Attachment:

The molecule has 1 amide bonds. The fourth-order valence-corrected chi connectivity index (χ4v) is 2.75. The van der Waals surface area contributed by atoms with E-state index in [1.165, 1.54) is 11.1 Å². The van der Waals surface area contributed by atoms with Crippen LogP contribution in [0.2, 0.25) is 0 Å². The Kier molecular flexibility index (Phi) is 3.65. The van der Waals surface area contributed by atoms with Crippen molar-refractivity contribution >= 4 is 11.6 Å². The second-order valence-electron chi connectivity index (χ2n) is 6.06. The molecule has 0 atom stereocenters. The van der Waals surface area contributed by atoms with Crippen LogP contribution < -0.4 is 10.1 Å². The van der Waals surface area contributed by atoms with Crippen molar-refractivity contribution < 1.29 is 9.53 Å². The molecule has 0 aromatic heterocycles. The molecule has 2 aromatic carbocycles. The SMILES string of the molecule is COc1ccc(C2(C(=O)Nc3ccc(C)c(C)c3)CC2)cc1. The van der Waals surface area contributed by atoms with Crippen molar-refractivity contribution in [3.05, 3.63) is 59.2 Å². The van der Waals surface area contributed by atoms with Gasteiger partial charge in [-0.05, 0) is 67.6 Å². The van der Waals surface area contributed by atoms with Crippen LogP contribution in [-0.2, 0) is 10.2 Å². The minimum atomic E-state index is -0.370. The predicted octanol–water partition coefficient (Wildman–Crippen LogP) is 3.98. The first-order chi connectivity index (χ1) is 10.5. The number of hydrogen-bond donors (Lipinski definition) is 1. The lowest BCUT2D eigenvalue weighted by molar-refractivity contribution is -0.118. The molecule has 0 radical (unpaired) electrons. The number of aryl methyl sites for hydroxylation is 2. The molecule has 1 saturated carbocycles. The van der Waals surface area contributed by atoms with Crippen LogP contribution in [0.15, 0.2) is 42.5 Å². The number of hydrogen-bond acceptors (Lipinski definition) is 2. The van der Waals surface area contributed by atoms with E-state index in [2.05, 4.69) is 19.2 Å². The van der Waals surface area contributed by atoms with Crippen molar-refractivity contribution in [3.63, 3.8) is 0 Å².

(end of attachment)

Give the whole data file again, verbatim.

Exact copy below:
The molecule has 1 amide bonds. The fourth-order valence-corrected chi connectivity index (χ4v) is 2.75. The van der Waals surface area contributed by atoms with E-state index in [1.165, 1.54) is 11.1 Å². The van der Waals surface area contributed by atoms with Crippen LogP contribution in [0.2, 0.25) is 0 Å². The Kier molecular flexibility index (Phi) is 3.65. The van der Waals surface area contributed by atoms with Crippen molar-refractivity contribution >= 4 is 11.6 Å². The second-order valence-electron chi connectivity index (χ2n) is 6.06. The molecule has 0 atom stereocenters. The van der Waals surface area contributed by atoms with Crippen LogP contribution < -0.4 is 10.1 Å². The van der Waals surface area contributed by atoms with Crippen molar-refractivity contribution < 1.29 is 9.53 Å². The molecule has 0 aromatic heterocycles. The molecule has 2 aromatic carbocycles. The SMILES string of the molecule is COc1ccc(C2(C(=O)Nc3ccc(C)c(C)c3)CC2)cc1. The van der Waals surface area contributed by atoms with Crippen molar-refractivity contribution in [3.05, 3.63) is 59.2 Å². The van der Waals surface area contributed by atoms with Gasteiger partial charge in [-0.05, 0) is 67.6 Å². The van der Waals surface area contributed by atoms with Crippen LogP contribution in [-0.2, 0) is 10.2 Å². The minimum atomic E-state index is -0.370. The predicted octanol–water partition coefficient (Wildman–Crippen LogP) is 3.98. The first-order chi connectivity index (χ1) is 10.5. The number of hydrogen-bond donors (Lipinski definition) is 1. The lowest BCUT2D eigenvalue weighted by molar-refractivity contribution is -0.118. The molecule has 0 radical (unpaired) electrons. The number of aryl methyl sites for hydroxylation is 2. The molecule has 1 saturated carbocycles. The van der Waals surface area contributed by atoms with Crippen LogP contribution in [0.15, 0.2) is 42.5 Å². The number of hydrogen-bond acceptors (Lipinski definition) is 2. The van der Waals surface area contributed by atoms with E-state index in [2.05, 4.69) is 19.2 Å². The van der Waals surface area contributed by atoms with Crippen molar-refractivity contribution in [3.63, 3.8) is 0 Å².